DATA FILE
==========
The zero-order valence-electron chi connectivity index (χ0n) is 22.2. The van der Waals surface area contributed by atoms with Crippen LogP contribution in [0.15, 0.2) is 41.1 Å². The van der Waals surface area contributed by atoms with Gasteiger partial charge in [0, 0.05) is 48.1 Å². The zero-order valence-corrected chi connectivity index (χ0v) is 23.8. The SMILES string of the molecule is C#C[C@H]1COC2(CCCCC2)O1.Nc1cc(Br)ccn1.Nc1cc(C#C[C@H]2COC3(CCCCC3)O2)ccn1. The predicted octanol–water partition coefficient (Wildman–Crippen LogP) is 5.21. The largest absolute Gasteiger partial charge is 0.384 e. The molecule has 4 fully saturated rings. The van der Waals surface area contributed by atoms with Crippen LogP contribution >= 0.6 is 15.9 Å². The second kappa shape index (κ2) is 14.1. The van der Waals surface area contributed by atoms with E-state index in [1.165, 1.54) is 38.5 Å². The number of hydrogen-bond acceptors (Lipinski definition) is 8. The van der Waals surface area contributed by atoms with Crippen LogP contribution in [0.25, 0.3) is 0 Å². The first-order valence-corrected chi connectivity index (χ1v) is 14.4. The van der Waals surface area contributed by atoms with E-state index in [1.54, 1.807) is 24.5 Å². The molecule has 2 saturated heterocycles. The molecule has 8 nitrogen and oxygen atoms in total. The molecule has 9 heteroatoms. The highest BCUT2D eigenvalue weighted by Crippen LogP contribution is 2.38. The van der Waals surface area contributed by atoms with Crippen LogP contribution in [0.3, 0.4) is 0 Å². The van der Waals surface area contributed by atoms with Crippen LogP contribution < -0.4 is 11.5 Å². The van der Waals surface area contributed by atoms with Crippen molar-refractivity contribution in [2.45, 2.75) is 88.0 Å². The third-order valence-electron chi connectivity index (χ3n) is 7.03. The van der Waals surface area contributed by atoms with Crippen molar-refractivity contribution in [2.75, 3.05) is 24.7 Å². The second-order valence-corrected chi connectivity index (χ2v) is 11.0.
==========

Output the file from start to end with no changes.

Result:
The zero-order valence-electron chi connectivity index (χ0n) is 22.2. The van der Waals surface area contributed by atoms with Crippen LogP contribution in [0.15, 0.2) is 41.1 Å². The van der Waals surface area contributed by atoms with Gasteiger partial charge in [0, 0.05) is 48.1 Å². The zero-order valence-corrected chi connectivity index (χ0v) is 23.8. The SMILES string of the molecule is C#C[C@H]1COC2(CCCCC2)O1.Nc1cc(Br)ccn1.Nc1cc(C#C[C@H]2COC3(CCCCC3)O2)ccn1. The predicted octanol–water partition coefficient (Wildman–Crippen LogP) is 5.21. The largest absolute Gasteiger partial charge is 0.384 e. The molecule has 4 fully saturated rings. The van der Waals surface area contributed by atoms with Crippen LogP contribution >= 0.6 is 15.9 Å². The second kappa shape index (κ2) is 14.1. The van der Waals surface area contributed by atoms with E-state index in [1.165, 1.54) is 38.5 Å². The number of hydrogen-bond acceptors (Lipinski definition) is 8. The van der Waals surface area contributed by atoms with Crippen LogP contribution in [0.25, 0.3) is 0 Å². The first-order valence-corrected chi connectivity index (χ1v) is 14.4. The van der Waals surface area contributed by atoms with E-state index in [1.54, 1.807) is 24.5 Å². The molecule has 2 saturated heterocycles. The molecule has 8 nitrogen and oxygen atoms in total. The molecule has 9 heteroatoms. The highest BCUT2D eigenvalue weighted by Crippen LogP contribution is 2.38. The van der Waals surface area contributed by atoms with Crippen LogP contribution in [0.3, 0.4) is 0 Å². The van der Waals surface area contributed by atoms with Crippen LogP contribution < -0.4 is 11.5 Å². The van der Waals surface area contributed by atoms with Crippen molar-refractivity contribution in [2.45, 2.75) is 88.0 Å². The third-order valence-electron chi connectivity index (χ3n) is 7.03. The van der Waals surface area contributed by atoms with Crippen molar-refractivity contribution in [2.75, 3.05) is 24.7 Å². The second-order valence-corrected chi connectivity index (χ2v) is 11.0.